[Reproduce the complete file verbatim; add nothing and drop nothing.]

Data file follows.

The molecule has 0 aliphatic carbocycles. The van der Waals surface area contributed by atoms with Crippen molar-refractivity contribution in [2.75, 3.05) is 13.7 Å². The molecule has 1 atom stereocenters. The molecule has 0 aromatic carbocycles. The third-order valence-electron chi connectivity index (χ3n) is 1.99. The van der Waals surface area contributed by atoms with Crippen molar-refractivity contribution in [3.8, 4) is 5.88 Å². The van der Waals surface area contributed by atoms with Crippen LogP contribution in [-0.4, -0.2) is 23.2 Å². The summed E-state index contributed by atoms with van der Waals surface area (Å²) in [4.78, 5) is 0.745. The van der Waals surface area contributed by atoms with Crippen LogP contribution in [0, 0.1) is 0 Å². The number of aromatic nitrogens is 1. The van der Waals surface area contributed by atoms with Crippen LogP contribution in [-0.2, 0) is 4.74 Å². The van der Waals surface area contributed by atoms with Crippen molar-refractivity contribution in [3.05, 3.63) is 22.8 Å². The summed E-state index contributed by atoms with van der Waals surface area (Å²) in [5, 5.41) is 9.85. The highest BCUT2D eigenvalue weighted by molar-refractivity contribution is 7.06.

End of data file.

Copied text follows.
The molecule has 0 aliphatic carbocycles. The van der Waals surface area contributed by atoms with Crippen molar-refractivity contribution in [2.75, 3.05) is 13.7 Å². The molecule has 1 atom stereocenters. The molecule has 0 aromatic carbocycles. The third-order valence-electron chi connectivity index (χ3n) is 1.99. The van der Waals surface area contributed by atoms with Crippen molar-refractivity contribution in [3.8, 4) is 5.88 Å². The van der Waals surface area contributed by atoms with Crippen LogP contribution in [-0.4, -0.2) is 23.2 Å². The summed E-state index contributed by atoms with van der Waals surface area (Å²) in [4.78, 5) is 0.745. The van der Waals surface area contributed by atoms with Crippen LogP contribution in [0, 0.1) is 0 Å². The number of aromatic nitrogens is 1. The van der Waals surface area contributed by atoms with Crippen LogP contribution in [-0.2, 0) is 4.74 Å². The van der Waals surface area contributed by atoms with Crippen molar-refractivity contribution in [3.05, 3.63) is 22.8 Å². The summed E-state index contributed by atoms with van der Waals surface area (Å²) in [5, 5.41) is 9.85. The highest BCUT2D eigenvalue weighted by molar-refractivity contribution is 7.06.